Space Inside the Hive
It may seem to be of little importance to the beekeeper BUT the right space within the hive makes it all better for the bees and the beekeeper.
The spacing of frames is first and foremost of importance. The inventor of the Removable Frame Hive, Lorenzo Langstroth , discovered that bees in a rather wild environment would build their combs approximately 1 3/8 inches center to center. So it is not wise to force the bees to do things different. Originally, most frames were built so the ideal space was kept automatically, if the frames were hung side by side. NOW, most frames do not have that wide end bar so other means must be applied to keep that proper space. It is apparent that The Walter T. Kelley Co. may be the only manufacturer that has frame end bars that measure 1 3/8 ". When placed in a ten frame hive the space is perfect. Some beekeepers consider squeezing other makes of frames together and putting a board along the side to fill in the space. It's for sure the frames are not spaced so the bees can utilize the combs to any advantage. IF, the narrow frames are used , permanent frame spacers should be installed in all brood chambers. For best results ten frames should always be used in ten frame brood chambers.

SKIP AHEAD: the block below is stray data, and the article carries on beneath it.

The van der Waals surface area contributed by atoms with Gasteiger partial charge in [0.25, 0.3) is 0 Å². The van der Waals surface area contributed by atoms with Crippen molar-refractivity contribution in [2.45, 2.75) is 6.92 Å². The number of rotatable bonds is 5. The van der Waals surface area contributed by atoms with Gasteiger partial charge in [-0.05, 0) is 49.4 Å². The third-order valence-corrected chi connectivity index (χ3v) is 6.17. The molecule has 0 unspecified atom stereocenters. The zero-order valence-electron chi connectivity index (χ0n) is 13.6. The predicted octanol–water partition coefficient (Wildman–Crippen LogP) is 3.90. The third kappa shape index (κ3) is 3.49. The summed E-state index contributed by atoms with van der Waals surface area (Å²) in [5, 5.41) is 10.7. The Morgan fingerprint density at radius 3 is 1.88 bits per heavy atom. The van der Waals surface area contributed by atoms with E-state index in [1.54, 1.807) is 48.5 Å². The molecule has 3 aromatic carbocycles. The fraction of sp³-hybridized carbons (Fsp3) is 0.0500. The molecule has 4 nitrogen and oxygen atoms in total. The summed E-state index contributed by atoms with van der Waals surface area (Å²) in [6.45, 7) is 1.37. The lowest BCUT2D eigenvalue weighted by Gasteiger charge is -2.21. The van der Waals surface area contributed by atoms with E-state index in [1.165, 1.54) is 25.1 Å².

How About Inner Covers?. Most Hive bodies ( including honey supers) are designed so the top bars of frames hang approximately 1/4 inch below the top edge of the hive. SO, the inner cover that is flat on one side and has a rim on the other side is correct. There again the Walter T. Kelley Co. may be the only manufacturer making the inner cover that way. Inner covers with some rim on both sides allows too much room above the top bars of the frames so the bees stick some comb and honey in between. That is a waste of their time and makes a mess for the beekeeper. The inner cover with the rim only on one side can be used when requeening colonies. Simply lay the queen cage (screen side down) on the top bars in the center of the hive, place the inner cover rim side down to accommodate the cage. That is quick, easy and gets good results.
Most Standard Bottom Boards are made properly with a 3/4 inch rail above the flooring boards. That provides an entrance which the beekeeper can reduce properly and open for ventilation and traffic at the beginning of the major honey flow. The time for full entrance in Iowa is June 1st.
Plastic foundation is being used by many as a labor saver. Some labor saving devices are not always the best and plastic foundation is one that is not the best. Placed in a hive along with pure wax foundation the bees will prefer the wax every time. It is more next to their nature. Plastic hives, inner covers and lids created excessive moisture so not a good investment.
It is the duty of the beekeeper to help the bees do what they do naturally and the right equipment, made right, will aid in that endeavor.
Glen L. Stanley
Iowa State Apiarist (emeritus)
2615 Aspen Road # 1
Ames, Iowa 50014